The interaction of nitrogen supply, carbohydrate availability and ectomycorrhiza has been the subject of several studies and has been interpreted as the regulatory mechanism of the symbiosis. Only a few studies have simultaneously examined the effect of external nitrogen supply on the internal concentration of N, the internal sugar pool and, in a quantitative way, the extent of mycorrhizal colonization. The latter has usually been estimated with low accuracy through root tip counting only.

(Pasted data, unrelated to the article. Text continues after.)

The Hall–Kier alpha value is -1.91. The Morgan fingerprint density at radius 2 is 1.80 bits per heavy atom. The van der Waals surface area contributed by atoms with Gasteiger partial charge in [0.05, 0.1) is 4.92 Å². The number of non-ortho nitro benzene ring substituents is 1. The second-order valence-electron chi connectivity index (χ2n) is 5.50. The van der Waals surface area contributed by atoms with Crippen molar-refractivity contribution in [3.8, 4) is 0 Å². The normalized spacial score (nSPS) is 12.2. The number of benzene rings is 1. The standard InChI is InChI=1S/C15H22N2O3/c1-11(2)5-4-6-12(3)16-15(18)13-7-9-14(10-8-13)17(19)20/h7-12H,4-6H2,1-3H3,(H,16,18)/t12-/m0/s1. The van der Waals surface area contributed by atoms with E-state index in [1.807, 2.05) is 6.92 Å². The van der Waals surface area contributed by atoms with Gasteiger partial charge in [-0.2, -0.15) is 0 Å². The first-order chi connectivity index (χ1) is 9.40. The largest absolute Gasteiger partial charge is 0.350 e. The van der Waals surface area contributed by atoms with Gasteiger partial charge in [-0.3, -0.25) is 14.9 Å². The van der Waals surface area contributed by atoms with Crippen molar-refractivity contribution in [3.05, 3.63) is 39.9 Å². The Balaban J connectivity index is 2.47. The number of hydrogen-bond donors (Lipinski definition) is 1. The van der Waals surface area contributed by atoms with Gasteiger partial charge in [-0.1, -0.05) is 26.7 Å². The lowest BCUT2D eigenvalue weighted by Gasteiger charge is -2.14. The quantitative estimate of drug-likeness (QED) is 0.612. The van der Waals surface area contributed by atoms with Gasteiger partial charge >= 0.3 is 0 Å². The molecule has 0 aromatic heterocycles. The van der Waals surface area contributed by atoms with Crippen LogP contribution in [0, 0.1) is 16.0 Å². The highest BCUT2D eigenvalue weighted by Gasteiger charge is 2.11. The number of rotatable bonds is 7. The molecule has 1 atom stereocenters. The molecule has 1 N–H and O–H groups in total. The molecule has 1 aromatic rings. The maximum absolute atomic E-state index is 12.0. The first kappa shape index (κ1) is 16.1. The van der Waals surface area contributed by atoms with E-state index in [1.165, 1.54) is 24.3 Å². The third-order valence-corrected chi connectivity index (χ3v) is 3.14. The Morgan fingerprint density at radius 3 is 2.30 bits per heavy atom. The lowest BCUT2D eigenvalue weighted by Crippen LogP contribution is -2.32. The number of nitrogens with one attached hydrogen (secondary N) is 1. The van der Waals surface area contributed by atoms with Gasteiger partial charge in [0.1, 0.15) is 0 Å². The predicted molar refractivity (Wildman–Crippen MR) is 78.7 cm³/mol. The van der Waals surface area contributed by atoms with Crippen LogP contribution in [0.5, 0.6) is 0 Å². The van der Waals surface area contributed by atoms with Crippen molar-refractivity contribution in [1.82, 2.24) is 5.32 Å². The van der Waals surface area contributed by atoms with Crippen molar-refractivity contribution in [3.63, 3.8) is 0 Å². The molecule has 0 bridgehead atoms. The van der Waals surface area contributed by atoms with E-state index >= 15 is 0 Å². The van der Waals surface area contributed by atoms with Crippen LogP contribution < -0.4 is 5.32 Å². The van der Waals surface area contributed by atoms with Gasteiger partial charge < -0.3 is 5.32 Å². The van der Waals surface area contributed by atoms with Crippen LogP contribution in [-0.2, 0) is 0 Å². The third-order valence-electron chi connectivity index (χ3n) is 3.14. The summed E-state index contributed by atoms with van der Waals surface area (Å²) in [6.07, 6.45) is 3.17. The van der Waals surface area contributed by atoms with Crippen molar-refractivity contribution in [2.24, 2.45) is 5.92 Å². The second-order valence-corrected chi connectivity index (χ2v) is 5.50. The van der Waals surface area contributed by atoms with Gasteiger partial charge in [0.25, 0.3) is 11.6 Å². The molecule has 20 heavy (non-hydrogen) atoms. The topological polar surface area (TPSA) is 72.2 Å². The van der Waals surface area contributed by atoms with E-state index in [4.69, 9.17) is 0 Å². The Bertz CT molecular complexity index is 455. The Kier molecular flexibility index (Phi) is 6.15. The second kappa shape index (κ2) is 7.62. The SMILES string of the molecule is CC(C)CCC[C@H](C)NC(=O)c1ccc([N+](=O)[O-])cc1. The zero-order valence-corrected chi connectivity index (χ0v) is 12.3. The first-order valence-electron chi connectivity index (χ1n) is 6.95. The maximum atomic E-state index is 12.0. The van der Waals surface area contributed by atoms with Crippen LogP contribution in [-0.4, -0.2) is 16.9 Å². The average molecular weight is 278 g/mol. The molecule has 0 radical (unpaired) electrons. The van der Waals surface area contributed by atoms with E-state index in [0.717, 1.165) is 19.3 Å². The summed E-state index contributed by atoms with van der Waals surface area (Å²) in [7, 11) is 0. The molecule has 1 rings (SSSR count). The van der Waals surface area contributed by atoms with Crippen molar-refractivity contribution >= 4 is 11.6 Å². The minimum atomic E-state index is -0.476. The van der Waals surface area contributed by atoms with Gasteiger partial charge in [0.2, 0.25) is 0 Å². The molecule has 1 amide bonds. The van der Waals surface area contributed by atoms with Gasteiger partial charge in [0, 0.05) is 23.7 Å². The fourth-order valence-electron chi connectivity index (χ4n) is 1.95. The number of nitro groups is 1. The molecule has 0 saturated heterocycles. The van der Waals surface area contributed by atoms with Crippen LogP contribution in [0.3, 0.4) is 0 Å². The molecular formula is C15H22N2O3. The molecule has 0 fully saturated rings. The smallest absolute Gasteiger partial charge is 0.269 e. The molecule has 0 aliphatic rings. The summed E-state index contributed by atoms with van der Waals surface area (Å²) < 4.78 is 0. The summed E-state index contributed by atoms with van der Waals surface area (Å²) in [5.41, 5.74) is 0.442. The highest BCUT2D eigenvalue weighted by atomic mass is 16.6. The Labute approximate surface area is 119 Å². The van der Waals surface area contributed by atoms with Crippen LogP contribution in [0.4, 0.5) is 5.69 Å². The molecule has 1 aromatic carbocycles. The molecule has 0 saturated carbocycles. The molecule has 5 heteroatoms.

Using ergosterol as a quantitative descriptor of fungal biomass, several of the basic assumptions of the carbohydrate theory have been re examined in a semi-hydroponic cultivation system, where Scots pine seedlings mycorrhizal with Laccaria bicolor (Maire) Orton were grown at an approximately constant relative growth rate on a nutrition regime based on a balanced basic medium supplemented with excess ammonium or nitrate. Mycorrhizal biomass was strongly correlated with the shoot nitrogen. High nitrogen availability did not significantly affect internal sugar concentrations. The development of mycorrhiza significantly reduced sugar concentrations in both roots and shoots. The difference between ammonium and nitrate in reducing mycorrhizal development was due to differences in uptake alone. The findings tend to invalidate a basic assumption of the carbohydrate theory, that of high nitrogen availability leading to reduced sugar concentration, the latter limiting mycorrhizal development. The results also conflict with the view that the host's sugar concentration is elevated in the presence of mycorrhiza.